Ariane Bankes

We will remember

Art and Memory: New perspectives on memorial art<br /> <em>West Dean, Nr Chichester, until 1 November</em>

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Art and Memory: New perspectives on memorial art

West Dean, Nr Chichester, until 1 November

There are those who haunt ancient churchyards in search of elegant epigraphs or curious carvings on lichened gravestones, but many focus only on what makes a good memorial when forced to do so by bereavement, and the desire to commemorate justly someone we loved. A few years ago we might have been forgiven for thinking that the fine art of letter-cutting was moribund, polished off by the dead hand of Church officialdom with its rules and regulations and its mania for neat, ‘easy to maintain’ burial plots, devoid of all interest and idiosyncracy. Then along came Memorials by Artists under the evangelical aegis of Harriet Frazer, and if anyone is still under the illusion that the making of memorials is a dying art they only have to visit the Art and Memory exhibition at West Dean, in the lee of the Sussex Downs, to see how green it flourishes.

There, in a natural amphitheatre of sheep-cropped park and spacious gardens, are 52 contemporary examples of the letter-cutter’s art, each commemorating something held precious — an individual, a group, a thought or prayer. The letter-cutters — all of whom work with Memorials by Artists — were given a loose brief, to make something that each felt strongly about on a memorial theme, with none of the normal restrictions imposed upon them (including cost). West Dean was the creation and home of Edward James, poet and patron of the Surrealists, and a man passionate about lettering, carving, printing and typography, whose spirit this exhibition amply celebrates. A few pieces will remain there in perpetuity while others are dispersed around the country to create a national collection of contemporary memorial art — and to show us what our fine carvers are capable of.

The exhibits are as various as their makers — not the ‘uncouth rhymes and shapeless sculpture’ of Gray’s sad elegy in that country churchyard, but a shape-shifting riot of invention realised in stone and slate, marble, wood or etched steel. A seat of green men girdling a tree, a set of lettered steps down to a fountain, a wooden saxophone on a carved plinth, pierced discs of slate suspended in foliage: at every turn there is something arresting, something to stop you in your tracks and make you read, and think, and sometimes smile, and dwell awhile. In the churchyard are three memorials to his mother designed by Nicholas Sloan, each a different type of remembering — formal, informal and delightfully pictorial, with trees, flowers and bees to reflect her passions. Nothing better demonstrates how telling a memorial can be, when conceived with love and executed with empathy.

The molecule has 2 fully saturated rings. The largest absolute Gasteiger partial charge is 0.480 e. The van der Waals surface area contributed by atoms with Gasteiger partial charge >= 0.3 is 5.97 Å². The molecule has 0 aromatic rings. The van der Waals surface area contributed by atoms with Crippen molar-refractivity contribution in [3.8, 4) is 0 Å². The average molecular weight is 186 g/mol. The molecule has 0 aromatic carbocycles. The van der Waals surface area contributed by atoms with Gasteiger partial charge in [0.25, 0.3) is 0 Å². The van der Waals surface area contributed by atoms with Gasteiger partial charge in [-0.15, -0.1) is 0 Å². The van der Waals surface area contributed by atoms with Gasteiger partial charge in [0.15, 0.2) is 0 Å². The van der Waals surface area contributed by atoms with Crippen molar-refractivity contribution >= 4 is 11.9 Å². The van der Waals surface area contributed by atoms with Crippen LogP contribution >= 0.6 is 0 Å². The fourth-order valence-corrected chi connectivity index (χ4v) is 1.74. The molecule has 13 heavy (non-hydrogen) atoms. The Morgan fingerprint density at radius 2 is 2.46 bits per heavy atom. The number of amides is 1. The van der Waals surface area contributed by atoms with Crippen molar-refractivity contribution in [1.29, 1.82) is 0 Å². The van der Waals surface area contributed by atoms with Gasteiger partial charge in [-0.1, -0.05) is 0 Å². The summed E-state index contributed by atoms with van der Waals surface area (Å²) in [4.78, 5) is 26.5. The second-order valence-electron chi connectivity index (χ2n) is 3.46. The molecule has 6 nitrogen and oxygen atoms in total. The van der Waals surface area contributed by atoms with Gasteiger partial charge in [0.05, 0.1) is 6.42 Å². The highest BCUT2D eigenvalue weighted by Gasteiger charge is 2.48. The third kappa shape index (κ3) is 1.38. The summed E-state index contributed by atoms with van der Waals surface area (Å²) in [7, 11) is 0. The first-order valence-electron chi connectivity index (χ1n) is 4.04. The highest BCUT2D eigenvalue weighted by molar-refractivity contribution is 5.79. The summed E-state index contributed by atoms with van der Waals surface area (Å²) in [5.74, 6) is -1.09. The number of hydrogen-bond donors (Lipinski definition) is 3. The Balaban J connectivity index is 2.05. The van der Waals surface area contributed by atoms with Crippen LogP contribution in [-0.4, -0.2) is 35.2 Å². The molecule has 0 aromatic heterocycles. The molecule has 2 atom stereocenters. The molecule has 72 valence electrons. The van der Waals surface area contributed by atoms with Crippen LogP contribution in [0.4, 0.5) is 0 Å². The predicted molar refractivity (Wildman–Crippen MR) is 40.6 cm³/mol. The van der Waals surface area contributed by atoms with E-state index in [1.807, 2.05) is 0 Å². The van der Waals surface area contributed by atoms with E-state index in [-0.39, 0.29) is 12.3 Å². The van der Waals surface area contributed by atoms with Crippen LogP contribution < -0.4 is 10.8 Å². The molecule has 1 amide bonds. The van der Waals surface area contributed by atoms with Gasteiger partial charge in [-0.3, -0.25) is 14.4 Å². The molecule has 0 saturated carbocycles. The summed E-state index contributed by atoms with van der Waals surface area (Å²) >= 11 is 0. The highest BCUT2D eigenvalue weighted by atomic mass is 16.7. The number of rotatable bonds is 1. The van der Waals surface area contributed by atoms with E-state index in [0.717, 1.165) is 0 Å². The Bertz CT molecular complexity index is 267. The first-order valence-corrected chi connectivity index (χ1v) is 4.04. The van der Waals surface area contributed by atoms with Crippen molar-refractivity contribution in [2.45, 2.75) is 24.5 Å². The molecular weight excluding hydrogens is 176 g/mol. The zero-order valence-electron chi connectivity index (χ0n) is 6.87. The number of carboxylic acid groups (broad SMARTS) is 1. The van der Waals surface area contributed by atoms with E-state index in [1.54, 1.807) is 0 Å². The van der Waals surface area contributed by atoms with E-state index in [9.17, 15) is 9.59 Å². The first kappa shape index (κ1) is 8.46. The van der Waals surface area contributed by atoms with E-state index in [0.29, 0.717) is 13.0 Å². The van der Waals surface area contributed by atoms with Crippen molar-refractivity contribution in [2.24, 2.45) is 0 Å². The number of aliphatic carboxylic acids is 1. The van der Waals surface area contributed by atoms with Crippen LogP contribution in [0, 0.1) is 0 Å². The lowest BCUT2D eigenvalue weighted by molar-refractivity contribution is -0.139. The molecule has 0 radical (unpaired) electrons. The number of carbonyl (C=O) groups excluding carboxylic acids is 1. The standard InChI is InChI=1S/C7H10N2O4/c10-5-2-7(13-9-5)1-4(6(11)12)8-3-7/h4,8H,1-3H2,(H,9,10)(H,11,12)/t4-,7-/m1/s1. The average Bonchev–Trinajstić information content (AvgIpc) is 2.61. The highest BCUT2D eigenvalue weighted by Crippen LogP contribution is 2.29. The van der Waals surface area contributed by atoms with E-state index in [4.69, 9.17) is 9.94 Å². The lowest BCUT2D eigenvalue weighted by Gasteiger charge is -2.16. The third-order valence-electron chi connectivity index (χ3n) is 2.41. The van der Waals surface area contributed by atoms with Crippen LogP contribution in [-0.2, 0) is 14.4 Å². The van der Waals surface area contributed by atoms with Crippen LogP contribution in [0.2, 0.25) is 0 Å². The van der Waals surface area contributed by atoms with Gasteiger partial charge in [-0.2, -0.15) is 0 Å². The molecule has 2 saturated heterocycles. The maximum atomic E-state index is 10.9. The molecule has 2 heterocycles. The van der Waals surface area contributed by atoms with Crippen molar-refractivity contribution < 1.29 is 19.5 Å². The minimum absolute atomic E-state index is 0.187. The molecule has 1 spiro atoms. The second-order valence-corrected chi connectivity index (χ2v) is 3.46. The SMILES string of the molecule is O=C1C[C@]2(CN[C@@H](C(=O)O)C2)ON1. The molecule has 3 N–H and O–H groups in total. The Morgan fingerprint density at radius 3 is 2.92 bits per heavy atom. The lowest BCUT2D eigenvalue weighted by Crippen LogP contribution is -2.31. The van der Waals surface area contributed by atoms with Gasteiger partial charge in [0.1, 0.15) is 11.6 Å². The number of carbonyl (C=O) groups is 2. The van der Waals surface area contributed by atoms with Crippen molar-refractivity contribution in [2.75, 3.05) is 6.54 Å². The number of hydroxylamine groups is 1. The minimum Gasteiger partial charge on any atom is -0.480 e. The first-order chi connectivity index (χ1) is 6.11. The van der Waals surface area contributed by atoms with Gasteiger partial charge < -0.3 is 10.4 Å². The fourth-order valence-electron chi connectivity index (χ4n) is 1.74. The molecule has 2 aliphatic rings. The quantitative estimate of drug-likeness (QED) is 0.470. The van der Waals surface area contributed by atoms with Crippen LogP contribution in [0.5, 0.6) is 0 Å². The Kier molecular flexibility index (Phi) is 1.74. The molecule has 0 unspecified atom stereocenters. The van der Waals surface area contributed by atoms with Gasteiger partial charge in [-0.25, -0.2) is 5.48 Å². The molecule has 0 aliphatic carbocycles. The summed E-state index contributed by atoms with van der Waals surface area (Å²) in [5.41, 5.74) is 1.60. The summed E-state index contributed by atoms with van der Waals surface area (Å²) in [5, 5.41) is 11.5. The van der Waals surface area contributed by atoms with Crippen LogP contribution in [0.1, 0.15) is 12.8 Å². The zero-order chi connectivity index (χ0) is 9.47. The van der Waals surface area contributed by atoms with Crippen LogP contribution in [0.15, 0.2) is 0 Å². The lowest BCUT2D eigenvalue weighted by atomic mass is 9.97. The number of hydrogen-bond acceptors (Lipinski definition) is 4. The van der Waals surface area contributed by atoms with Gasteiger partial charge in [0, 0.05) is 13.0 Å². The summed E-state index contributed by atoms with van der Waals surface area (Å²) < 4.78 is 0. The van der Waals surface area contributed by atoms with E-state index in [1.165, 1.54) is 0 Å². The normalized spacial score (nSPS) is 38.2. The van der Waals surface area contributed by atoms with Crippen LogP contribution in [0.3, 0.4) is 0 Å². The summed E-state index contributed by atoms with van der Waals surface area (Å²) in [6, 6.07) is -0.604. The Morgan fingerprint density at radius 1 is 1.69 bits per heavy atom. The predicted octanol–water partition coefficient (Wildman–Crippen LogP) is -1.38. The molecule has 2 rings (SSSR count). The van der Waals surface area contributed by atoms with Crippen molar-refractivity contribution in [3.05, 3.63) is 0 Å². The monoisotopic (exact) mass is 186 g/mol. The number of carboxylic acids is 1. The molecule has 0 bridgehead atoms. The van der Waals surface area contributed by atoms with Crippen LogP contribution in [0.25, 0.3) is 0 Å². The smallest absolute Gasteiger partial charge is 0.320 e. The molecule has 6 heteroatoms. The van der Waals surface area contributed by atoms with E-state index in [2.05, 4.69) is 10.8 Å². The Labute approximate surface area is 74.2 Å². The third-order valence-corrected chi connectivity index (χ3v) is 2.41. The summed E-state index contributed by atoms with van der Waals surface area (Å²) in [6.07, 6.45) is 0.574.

As Eric Gill once wrote: ‘Letters are things, not pictures of things’; here, they take on a life of their own, and their different forms make one aware of the contemplative nature of the letter-cutter’s task — the minute adjustments of shape and spacing made to defer to the material and convey the message with beauty and economy. Sometimes a font is used: clear, precise and instantly legible, as in Lois Anderson’s Gill Sans-based threnody on the word ‘Endless’ on a slate tablet in the kitchen garden; more often the letter forms are invented, and have to be unravelled from the material that bears them, so the reading of them becomes an act of concentration, almost a homage in itself. Occasionally, different scripts are interwoven in the same piece, conveying separate messages in different registers.

It is interesting how many of the pieces commemorate the landscape, as elegies for what we might lose. Andrew Baxter is a letter-carver who designs his own completely original script, in this case to carve a poem by Wendell Berry, ‘It is the Destruction of the World’, on a standing stone with an inlay of trees in contrasting limestone. ‘I will always start by drawing out an alphabet that I think suits the commission,’ he says, and contrasts his holistic approach, ‘where the lettering, the poem, and the stone as a whole are all equally important’ with those who apply or adapt an existing font to their needs. Baxter’s stone stands at the junction of arboretum and open parkland, the tamed and the wild, and its lines ‘To have lost wantonly the ancient forests, the vast grasslands, is our madness...’ haunt the air around it.

Art and Memory is well-named; it is a richly memorable exhibition, one that lingers long in the mind and the imagination, and its catalogue, with statements by all the artists, is invaluable.